Table_1_Post-Migration Stressors and Their Association With Symptom Reduction and Non-Completion During Treatment for Traumatic Grief in Refugees.docx
Resettled refugees exposed to trauma and loss are at risk to develop mental disorders such as posttraumatic stress disorder (PTSD) and persistent complex bereavement disorder (PCBD). Post-migration stressors have been linked to poor mental health and smaller treatment effects.Aim
Our aim was to evaluate reductions in PTSD and PCBD symptoms and to explore the presence of post-migration stressors and their associations with symptom change and non-completion in a traumatic grief focused treatment in a cohort of refugees.Methods
Paired sample t-tests were used to test the significance of the symptom reductions in PTSD and PCBD symptoms during treatment. The presence of post-migration stressors was derived from a qualitative analysis of the patient files. Associations between post-migration stressors and symptom reductions as well as non-completion were calculated.Results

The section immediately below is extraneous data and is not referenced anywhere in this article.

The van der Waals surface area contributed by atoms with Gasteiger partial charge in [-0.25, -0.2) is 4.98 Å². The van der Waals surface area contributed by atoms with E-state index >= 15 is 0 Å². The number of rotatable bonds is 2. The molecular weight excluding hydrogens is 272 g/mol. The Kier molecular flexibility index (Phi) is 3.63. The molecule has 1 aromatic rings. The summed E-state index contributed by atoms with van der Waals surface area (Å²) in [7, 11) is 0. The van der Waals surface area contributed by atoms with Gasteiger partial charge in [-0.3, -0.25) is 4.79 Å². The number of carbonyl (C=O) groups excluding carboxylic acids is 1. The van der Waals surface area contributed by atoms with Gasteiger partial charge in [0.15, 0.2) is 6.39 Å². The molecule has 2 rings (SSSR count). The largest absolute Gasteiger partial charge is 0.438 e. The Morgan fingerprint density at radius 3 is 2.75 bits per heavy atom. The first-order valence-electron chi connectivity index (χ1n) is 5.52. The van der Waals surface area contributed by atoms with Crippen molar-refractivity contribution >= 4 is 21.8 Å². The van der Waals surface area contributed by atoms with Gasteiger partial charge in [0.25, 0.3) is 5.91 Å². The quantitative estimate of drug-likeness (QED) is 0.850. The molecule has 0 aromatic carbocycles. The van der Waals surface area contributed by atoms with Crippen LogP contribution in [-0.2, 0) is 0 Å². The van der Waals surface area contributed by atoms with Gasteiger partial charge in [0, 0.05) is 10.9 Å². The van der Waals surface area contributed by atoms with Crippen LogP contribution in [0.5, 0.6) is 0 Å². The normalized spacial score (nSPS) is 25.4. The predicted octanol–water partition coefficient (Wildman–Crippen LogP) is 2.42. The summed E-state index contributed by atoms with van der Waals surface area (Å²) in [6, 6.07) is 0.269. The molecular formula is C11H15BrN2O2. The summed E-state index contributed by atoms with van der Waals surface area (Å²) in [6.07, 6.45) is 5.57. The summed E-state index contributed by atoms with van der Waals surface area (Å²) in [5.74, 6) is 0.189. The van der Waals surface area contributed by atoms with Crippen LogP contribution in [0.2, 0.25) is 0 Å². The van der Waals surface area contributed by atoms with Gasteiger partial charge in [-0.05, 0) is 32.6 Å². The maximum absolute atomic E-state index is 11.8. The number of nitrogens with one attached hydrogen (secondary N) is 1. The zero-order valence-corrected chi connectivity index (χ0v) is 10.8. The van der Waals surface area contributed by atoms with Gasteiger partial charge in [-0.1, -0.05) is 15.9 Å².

In this uncontrolled study, 81 files of consecutive patients were included. Significant reductions in both PCBD and PTSD symptomatology with medium effect sizes were found. Patients experienced a mean of three different post-migration stressors during the treatment. Undocumented asylum seekers were more likely to be non-completers. Ongoing conflict in the country of origin was associated with smaller PTSD symptom reductions and the total number of post-migration stressors was associated with smaller PCBD symptom reductions.Conclusions
Treatment for resettled refugees for traumatic grief coincides with alleviations in both PCBD and PTSD symptomatology. Specific post-migration stressors were associated with reduced treatment effects and increased non-completion. This is a first step towards well-informed improvements of mental health interventions for resettled refugees.